Law student meeting with advisor

Law School Academic and Career Advising Reimagined

By Susannah Pollvogt

As incoming classes become ever more diverse — a wonderful development to be sure — law schools must bear in mind that these students may have less exposure to the norms and expectations of law school and developing a career as a lawyer. To help these and all students succeed, it is critical for law schools to reassess and reimagine their academic and career advising support.

To examine this emerging issue and propose actionable solutions, LSAC experts hosted a recent webinar for an engaged audience of academic deans, deans of students, academic support specialists, and career services professionals.

Webinar presenters:

  • James Leipold, senior advisor, Legal Education Consulting and LawHub
  • Susannah Pollvogt, principal consultant for academics and curriculum, Legal Education Consulting

2023’s incoming class set new record for diversity

To underscore the growing importance of academic and career advising at this moment in legal education, it is useful to know that, for the third year in a row, the incoming class set new records for racial, ethnic, and other forms of diversity. LSAC data for the 2023 incoming class reveals that …  

  • 40.2% are students of color
  • 55.8% identify as women
  • 14.7% identify as LGBTQ+
  • 24.2% are first-generation college graduates

A “whole school” approach to academic and career advising is best. Here’s how to build it.

To keep students on track with school and preparing for a career, an integrated, holistic, “whole school” approach is preferable to a siloed one. Under a whole school approach, staff and faculty are empowered and work cooperatively to guide students and check on their progress.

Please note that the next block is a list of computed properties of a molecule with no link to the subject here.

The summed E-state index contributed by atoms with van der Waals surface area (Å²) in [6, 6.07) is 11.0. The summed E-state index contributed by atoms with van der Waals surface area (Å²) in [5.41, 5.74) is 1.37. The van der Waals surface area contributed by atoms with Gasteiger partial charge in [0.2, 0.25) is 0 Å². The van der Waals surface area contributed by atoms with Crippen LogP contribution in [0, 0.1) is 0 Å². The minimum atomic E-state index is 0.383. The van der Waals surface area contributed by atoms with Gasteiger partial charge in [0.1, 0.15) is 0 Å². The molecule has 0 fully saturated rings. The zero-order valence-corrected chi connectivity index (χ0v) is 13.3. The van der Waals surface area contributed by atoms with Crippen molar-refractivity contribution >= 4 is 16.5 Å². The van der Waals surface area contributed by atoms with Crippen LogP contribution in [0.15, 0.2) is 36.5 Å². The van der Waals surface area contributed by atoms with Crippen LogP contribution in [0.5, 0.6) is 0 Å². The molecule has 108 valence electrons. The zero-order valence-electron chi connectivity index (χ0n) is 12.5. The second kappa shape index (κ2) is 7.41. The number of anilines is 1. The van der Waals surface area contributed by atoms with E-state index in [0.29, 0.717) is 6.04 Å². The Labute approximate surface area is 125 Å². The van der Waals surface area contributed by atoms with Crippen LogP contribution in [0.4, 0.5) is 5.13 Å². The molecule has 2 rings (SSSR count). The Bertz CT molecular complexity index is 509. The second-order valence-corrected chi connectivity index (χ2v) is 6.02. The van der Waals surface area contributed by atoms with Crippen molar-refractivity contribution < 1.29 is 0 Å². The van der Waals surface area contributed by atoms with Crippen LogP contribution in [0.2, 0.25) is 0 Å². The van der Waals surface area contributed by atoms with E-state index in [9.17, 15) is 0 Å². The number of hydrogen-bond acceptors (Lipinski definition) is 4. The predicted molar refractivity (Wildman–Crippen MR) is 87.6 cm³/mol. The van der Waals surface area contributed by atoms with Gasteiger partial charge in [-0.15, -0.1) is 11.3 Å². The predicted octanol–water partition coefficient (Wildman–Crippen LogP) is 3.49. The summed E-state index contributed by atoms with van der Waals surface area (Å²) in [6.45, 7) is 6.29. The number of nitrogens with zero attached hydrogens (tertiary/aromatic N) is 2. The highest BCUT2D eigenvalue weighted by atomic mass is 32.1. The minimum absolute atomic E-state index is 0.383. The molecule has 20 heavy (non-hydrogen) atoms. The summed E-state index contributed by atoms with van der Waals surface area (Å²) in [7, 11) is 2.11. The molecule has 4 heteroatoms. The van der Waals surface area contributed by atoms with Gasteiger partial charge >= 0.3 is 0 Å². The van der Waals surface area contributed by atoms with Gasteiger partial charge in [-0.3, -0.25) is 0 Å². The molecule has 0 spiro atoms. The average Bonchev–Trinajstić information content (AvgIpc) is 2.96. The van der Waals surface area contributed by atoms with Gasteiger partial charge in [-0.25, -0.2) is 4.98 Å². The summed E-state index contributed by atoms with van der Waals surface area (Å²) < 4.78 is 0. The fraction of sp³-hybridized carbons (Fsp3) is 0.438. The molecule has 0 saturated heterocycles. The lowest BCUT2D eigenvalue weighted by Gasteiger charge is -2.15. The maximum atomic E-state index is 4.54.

To build a whole school approach to academic and career advising, here are some points to bear in mind:

  • This initiative must start at the top. The dean has to set advising as a priority.
  • Faculty need to understand why advising is so important to delivering on the promise of legal education.
  • A single point person must organize the effort.
  • The more people who are involved, the more manageable the advising workload.  
  • Guidance and training for advisors are key. All advisors must be up to date on the latest information about the curriculum, the bar exam, and career opportunities, and deliver consistent messaging about each of these.
    • However, it is not necessary for anyone to be an expert in all of these subjects. The goal is for advisors to prompt self-reflection in students and let them know what resources are available for more information.

Law schools that would like assistance with career, academic, and curricular needs, including preparing for the NextGen Bar Exam, may contact Jim Leipold or Susannah Pollvogt at

Susannah Pollvogt

Principal Consultant for Academics and Curriculum, LEC
Susannah Pollvogt is the principal consultant for academics and curriculum for LSAC’s Legal Education Consulting (LEC) group.